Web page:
Chemists looking at solid amine materials to capture carbon dioxide from industrial flue gases need to pay more attention to how the gas will be removed and the amines regenerated in a practical setting, say US researchers. Using steam to strip out absorbed CO2 could be much more practical than the current practice of flushing with inert gases like nitrogen.
Carbon capture and storage is one part of a general strategy for reducing CO2 emissions, with current pilot-scale projects using aqueous amine solutions. Researchers have started to move towards cheaper, more efficient solid adsorbent materials instead, with little consideration so far for the regeneration process.
Publishing in ChemSusChem (DOI: 10.1002/cssc.201000131), the team showed that all three common classes of solid-supported amine materials could stand up to three cycles of steam-stripping treatment, providing a starting point for this approach.
Australia gets new prime minister
Environmental policy has played a part in the ousting of Australia's prime minister, Kevin Rudd. On 9 July, Julia Gillard replaced Rudd after a surprise leadership vote, following the country losing confidence in the ruling party when key environmental legislation plans were shelved.
The emissions trading scheme was one of the government's main policy initiatives, designed to help Australia meet its greenhouse gas emission target of 5-25 per cent on 2000 levels by 2020. But after hitting a number of hurdles, it was announced in April that the plans would be delayed until at least 2013 (see Chemistry World, June 2010, p12). The opposition party's determination to block the legislation and slow international progress on a new climate change deal was blamed for the delay.
Antibodies spark HIV vaccine hopes
One of the antibodies (blue and green) binding to HIV (grey and red)
The team, based at the National Institute of Allergy and Infectious Diseases in Bethesda, had previously recognised that some HIV infected individuals make very potent and cross-reactive antibodies to the virus. Now, they have designed probes to isolate the HIV-specific B-cells that make these antibodies and then recovered the antibodies from the cells using a single-cell polymerase chain reaction-based amplification technique.
The scientists have also determined the crystal structure of one of these antibodies while it is complexed to the HIV envelope protein. According to the team, the next step is to take this structural knowledge of the antibody and develop a vaccine that elicits this type of antibody in a vaccinated volunteer.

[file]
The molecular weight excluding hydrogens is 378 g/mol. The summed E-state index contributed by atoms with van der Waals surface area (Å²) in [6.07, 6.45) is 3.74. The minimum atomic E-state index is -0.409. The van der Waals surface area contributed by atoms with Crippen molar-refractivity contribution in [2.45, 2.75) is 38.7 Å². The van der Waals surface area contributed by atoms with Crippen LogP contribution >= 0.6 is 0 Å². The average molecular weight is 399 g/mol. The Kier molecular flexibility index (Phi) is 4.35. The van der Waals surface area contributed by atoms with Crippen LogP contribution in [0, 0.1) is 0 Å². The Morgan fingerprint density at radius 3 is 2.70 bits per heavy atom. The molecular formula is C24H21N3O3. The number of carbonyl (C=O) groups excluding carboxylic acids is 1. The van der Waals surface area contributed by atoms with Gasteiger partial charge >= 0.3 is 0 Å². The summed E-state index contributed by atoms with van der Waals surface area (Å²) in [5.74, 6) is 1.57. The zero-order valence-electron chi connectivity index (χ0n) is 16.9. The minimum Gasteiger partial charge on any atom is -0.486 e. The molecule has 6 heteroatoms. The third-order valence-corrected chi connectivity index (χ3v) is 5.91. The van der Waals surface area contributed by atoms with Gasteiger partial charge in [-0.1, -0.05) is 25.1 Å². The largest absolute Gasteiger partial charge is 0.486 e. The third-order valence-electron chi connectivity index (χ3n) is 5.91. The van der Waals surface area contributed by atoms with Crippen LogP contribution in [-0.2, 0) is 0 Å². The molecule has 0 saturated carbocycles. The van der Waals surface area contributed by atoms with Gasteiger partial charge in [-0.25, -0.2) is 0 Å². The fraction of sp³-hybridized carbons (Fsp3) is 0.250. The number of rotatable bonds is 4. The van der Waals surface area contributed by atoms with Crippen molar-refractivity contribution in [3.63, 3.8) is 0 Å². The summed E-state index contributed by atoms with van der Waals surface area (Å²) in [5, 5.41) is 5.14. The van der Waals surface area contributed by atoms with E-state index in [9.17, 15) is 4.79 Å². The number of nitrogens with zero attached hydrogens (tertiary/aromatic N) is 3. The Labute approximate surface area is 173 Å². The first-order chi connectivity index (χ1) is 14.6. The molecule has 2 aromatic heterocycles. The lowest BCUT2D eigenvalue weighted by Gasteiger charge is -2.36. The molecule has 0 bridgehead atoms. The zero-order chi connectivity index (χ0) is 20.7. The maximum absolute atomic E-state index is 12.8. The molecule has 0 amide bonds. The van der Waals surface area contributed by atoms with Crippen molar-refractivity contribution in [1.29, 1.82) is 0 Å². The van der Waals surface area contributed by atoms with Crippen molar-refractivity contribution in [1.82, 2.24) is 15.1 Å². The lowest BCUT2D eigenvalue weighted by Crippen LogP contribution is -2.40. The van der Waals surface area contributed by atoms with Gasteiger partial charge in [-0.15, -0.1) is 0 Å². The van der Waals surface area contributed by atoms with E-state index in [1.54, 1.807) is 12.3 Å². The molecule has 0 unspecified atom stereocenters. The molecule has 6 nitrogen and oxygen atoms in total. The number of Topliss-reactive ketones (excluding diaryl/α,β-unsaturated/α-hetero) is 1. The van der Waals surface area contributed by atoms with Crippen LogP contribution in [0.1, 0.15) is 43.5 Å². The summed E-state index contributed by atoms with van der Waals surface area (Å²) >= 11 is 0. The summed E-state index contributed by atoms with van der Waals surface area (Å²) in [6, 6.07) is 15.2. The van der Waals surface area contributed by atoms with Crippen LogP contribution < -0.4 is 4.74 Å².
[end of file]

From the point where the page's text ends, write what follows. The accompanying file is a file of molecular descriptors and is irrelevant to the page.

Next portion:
This work is published in Science (DOI: 10.1126/ science.1187659 and DOI: 10.1126/science.1192819).
EU aiming for more GM crop freedom
The EU plans to allow individual countries in Europe the freedom to decide whether or not to grow genetically modified (GM) crops on their territory.
Currently authorisation licences for cultivating GM crops are valid across the whole of the EU, making it difficult for individual countries who wish to ban them at a national level to do so. This has resulted in ongoing battles between the EU and anti-GM countries such as Italy and Austria.
Under the proposals, crops would still have to be approved by the EU on health and environmental grounds - but then it would be up to individual countries to decide whether to allow them to be grown at a national level.
Before the new rules can come into effect they must be agreed by all 27 European governments and the European parliament.
Medical isotope supplies improve
A major supplier of medical isotopes is coming back online after more than a year of being shut for unplanned repairs - a move that should relieve current shortages.
Prior to its shutdown in May 2009, the reactor (in Chalk River, Ontario, Canada) was estimated to supply 60 per cent of the isotopes used in diagnostic imaging and medical treatment in the US. By November concerns were growing about an urgent lack of supply globally (see Chemistry World, January 2010, p7).
On 7 July it was announced that the Canadian Nuclear Safety Commission had authorised the refuelling of the reactor, meaning it should start producing isotopes again by the end of July.